Paperback: £25.00 / $39.95
1993, 234mm x 156mm / 9.25in x 6in, 256pp
ISBN: 978-1-85302-180-0, BIC 2: JKSG
`It is impossible in a short review to do justice to all those individual contributions, most of which are interesting in their own right … Whilst this book is likely to be of particular interest to gerontologists looking for recent developments in approaches to ageing, many of the chapters also address policy issues related to care, housing and social security.'
`The book merits detailed study and should send ripples, if not waves, in a variety of directions. The wide range of topics that are covered should ensure that the papers will be of considerable value to those who are eclectic in their interests, as well as to those whose specialised interests are included among the wide range of topics. There is an excellent bibliography and a very good index.'
`The editors take a refreshing view of older people …I found it difficult to put this book down. Each chapter is thoroughly researched and well written. The numerous tables and graphs are clearly explained and discussed. Altogether there is a cohesion in this work that is not always found in compilations … As a reference book for al those concerned with the well-being of older people - administrators, social workers, nurses, doctors and others - this is a book which is well worth purchasing.'
`This excellent book acts as a salutary antidote to the narrow and limited study of old age … well-disciplined … clear-cut presentation … deserves wide recognition.'
- Age and Ageing
`This is a very interesting book … I certainly recommend this book … and would strongly encourage this book to be included as one of the essential reference book to clinical psychology training courses, and sections of psychology services for older adults.'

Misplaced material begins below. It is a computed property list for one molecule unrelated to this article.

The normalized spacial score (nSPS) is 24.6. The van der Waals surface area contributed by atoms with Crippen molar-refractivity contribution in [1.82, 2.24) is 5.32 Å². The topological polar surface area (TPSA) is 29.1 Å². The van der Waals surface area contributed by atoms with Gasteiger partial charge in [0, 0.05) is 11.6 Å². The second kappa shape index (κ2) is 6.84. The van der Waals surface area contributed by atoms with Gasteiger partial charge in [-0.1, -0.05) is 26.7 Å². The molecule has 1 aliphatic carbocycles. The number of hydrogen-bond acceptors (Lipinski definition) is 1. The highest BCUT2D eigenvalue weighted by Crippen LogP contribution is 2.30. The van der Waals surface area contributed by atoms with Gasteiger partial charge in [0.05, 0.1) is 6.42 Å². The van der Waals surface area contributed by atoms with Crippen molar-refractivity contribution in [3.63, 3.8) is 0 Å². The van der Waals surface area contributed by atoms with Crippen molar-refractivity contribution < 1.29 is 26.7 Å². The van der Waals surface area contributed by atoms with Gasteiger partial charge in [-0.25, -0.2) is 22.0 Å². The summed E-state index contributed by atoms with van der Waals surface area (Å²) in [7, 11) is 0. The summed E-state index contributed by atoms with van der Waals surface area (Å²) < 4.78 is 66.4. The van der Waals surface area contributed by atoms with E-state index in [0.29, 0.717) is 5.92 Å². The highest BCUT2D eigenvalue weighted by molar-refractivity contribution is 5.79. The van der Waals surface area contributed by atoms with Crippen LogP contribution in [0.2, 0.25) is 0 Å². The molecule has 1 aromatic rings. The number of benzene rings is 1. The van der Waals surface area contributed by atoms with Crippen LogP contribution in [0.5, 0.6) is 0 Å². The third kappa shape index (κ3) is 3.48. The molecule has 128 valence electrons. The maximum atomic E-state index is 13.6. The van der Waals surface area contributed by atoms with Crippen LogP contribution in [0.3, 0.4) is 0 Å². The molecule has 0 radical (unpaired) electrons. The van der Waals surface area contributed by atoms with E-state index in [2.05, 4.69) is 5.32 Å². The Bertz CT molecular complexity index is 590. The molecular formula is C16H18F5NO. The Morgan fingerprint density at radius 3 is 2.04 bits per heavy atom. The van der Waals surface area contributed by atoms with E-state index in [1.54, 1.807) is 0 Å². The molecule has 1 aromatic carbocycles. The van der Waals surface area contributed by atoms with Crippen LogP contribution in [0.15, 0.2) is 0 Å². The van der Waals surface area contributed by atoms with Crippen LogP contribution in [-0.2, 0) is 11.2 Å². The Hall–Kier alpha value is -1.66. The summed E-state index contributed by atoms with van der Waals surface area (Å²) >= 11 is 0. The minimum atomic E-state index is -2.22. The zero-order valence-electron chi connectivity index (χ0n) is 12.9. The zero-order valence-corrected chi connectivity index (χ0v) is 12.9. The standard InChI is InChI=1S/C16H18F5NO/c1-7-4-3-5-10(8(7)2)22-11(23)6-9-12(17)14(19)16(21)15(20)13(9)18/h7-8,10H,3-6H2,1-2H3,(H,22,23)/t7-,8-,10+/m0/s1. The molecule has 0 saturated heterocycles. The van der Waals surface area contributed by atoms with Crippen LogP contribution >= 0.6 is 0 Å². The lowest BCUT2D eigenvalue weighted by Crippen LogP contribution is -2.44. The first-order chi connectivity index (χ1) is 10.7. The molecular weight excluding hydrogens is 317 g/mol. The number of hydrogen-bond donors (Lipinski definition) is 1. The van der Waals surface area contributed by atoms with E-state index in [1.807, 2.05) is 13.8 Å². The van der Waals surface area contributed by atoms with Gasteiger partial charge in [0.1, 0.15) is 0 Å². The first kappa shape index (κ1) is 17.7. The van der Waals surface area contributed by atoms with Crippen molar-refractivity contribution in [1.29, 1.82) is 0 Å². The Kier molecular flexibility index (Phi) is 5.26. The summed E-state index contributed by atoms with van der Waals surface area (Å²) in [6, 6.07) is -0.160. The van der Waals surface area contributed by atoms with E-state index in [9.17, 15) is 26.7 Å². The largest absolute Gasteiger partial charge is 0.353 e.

Newsletter of the Psychologists Special Interest Group for the Elderly
`Here again is a significant book researching and reflecting on every aspect of life…'
- Quarterly Journal of the Christian Council on Ageing
`… a useful insight into the diversity of ageing experiences.'
Ageing is a major policy issue, not only because of the increases in the size of the elderly population, but also due to the changes in the provision of community care.
Using a life course approach, which emphasises the importance of recognising the effects of different life experiences on different groups of individuals and the interlinkage between phases of the life course, the book explores the ways in which bases of structural advantage and disadvantage, such as housing, social class, ethnicity, health and disability, have cumulative impacts on the situation of older people. This sociological analysis of later life focuses on three issues:
Independence - the concept of autonomy and importance the elderly attachment to these
Perceptions of ageing - how they vary according to different life course
Social structural constraints associated with the material resources of older people - the policy implications of adopting a life course perspective.
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